Ban Ki-Moon: From the United Nations to North Korea
Luck lies at the end of preparation and opportunity for the new UN Secretary General
Tuesday, October 17, 2006
Los Angeles --- It's amazing how just a little bit of time (and more than a little competence) can alter the odds. If anyone had told you a year ago that the next United Nations Secretary General was going to be a Korean, you'd have quickly wagered against.
Korea, after all, remains brutally divided, and peninsular tensions are today running high, so proposing a Korean national to replace the exiting Kofi Annan would have seemed a fool's gamble.
"A Korean is not going to be the head of the UN," a widely respected Japanese diplomat flatly predicted just six month ago. In fact, no one, Japanese or otherwise, would have bet much on that prospect either.
No one, that is, except career diplomats at the Ministry of Foreign Affairs of the South Korean "State Department" in Seoul. More than a year ago they quietly began putting into place an elaborate campaign to launch the candidacy of their Foreign Minister for the top UN job. Quietly, though, is really not the word: They wanted everyone in the world to know that their man -- Ban Ki-moon, a veteran South Korean diplomat -- wanted the appointment, was overtly campaigning for the job, and believed he might just be the right man for it.
To stereotype a bit, the Koreans that I have met over the years tend not to be coy. You know exactly where they stand, exactly what they want and how deeply they want it. And so when the foreign-ministry decided to hunt down the UN prize for Ban, they went all out. Every national representative on the UN Security Council was contacted and wooed. Some African nations (whose UN General Assembly approbation would be needed to finalize the succession process) who had never ever greeted a top South Korean official on their soil suddenly found themselves receiving Foreign Minister Ban on official visits. As one laughing South Korean official told me, "Ban was the first foreign minister who ever needed an over-night bag when he traveled. Usually the FM goes to China, Japan and Russia -- and that's about it."
As hoped, frequent-flier Ban's prodigious diplomatic mileage began to pay dividends. Before long, his long-shot candidacy suddenly seemed more than plausible. Then, after the first informal Security Council straw-poll vote this summer, it was clear he was the actual front-runner. After the next two votes, he was, amazingly, in the lead by a mile. All of a sudden the Ministry of Foreign Affairs' game plan became obvious: to get so far into the lead that the race would be all but over before anyone realized it.
Sure, it helps not only to be good but lucky, too. The candidacy of Ban's chief rival for the job, who was from Bangkok, became unplugged when a kind of soft military coup pushed the incumbent prime minister out of office. Then North Korea announced its decision to run an underground nuclear-bomb test. Instead of undermining Ban's candidacy, this dramatic development added to the gravity of almost everything Korean and it was quickly conjectured that perhaps Ban, as the new UN Secretary-General, could appeal to the pride of his fellow Koreans in the North and bring some special energy and international luster to easing the nuclear crisis.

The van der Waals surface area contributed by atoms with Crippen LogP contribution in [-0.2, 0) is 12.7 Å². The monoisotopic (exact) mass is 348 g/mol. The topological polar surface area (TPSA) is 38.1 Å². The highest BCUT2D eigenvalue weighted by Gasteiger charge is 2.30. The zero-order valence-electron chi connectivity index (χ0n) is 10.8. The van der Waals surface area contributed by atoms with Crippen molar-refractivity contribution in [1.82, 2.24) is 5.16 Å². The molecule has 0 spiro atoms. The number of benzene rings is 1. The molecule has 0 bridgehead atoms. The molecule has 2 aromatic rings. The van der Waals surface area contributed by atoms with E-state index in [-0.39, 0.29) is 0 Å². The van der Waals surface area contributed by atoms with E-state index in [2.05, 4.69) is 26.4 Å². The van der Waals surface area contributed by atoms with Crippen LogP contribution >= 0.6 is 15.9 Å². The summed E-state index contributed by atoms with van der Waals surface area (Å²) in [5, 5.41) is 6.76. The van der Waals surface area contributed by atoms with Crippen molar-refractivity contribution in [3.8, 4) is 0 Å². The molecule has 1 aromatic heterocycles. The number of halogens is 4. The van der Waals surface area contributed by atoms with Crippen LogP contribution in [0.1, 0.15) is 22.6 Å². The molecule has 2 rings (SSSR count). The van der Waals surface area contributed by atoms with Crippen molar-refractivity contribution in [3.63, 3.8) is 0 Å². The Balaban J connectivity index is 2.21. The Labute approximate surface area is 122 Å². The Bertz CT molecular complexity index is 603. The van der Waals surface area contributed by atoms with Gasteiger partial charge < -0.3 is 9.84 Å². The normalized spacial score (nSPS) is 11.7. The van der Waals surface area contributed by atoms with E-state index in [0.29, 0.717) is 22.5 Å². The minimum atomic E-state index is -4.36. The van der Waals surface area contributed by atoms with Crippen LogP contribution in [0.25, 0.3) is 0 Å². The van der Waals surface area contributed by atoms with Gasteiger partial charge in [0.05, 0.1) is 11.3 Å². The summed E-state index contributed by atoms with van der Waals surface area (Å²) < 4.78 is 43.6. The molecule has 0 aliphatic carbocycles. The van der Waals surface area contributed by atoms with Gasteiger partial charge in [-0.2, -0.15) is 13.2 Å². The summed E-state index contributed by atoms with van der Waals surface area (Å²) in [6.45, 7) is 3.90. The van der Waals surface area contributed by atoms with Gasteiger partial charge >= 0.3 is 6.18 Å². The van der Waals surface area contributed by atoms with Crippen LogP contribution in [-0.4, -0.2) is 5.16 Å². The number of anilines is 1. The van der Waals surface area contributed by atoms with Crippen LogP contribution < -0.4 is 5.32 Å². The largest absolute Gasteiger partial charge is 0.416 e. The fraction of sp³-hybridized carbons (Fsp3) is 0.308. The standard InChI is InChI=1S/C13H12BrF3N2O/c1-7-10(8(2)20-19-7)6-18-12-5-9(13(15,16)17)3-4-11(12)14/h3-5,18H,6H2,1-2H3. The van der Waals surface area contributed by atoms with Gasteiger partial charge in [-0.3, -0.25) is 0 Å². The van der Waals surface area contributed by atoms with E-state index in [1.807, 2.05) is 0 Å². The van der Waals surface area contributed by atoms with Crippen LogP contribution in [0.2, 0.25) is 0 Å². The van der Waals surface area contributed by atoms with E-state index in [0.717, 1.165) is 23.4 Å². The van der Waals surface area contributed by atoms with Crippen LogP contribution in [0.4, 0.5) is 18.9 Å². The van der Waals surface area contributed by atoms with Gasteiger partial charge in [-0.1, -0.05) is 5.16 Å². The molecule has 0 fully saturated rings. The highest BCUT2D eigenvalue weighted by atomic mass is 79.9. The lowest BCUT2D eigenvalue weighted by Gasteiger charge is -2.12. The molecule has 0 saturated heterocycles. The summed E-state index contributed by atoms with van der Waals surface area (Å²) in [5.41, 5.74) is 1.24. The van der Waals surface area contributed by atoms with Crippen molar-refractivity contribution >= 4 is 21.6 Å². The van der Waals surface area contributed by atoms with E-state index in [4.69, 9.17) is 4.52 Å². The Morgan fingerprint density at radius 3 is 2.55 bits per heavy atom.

In the end, all the breaks fell toward South Korea, and if luck actually lies at the intersection of preparation and opportunity, the Ban-wagon was well prepared to exploit their big chance. And so last week, the 192 members of the United Nations General Assembly, by unanimous and enthusiastic acclamation, certified Ban as the organization's eighth Secretary General. The South Korean foreign office's well-planned and well-executed year-long campaign had paid off.
Last week, a couple of South Korean career diplomats got together over lunch at a private club in Los Angeles. They talked about how luck had smiled on them, how many other qualified diplomats from other countries, such as Singapore's Chan Heng Chee, who had been formally approached by a UN Security Council member for the job, might instead have been the choice. They reflected on how hard Ban had worked to get backing and what kind of extraordinary air mileages he must be racking up.
Then one of the diplomats said: "Now, we must work hard to see that his secretary generalship is a very solid success." The diplomat was then asked about whether Ban can bring any magic to the North Korean nuclear crisis. The answer was that magic is an illusion but hard work is not. "No one works harder than Ki-moon," said the diplomat.
The diplomats offer the view that sanctions won't change this odious regime, they'll just further harden the anthracite hearts of the craven rulers and hurt the average, already-suffering North Koreans even more. They argued softly but firmly for further engagement, negotiation and patience. I asked them whether Ki-moon should go to North Korea. Their answer was yes, but after Jan. 1, when Ban moves into the United Nations.
The views expressed above are those of the author and are not necessarily those of AsiaMedia or the UCLA Asia Institute.
Date Posted: 10/17/2006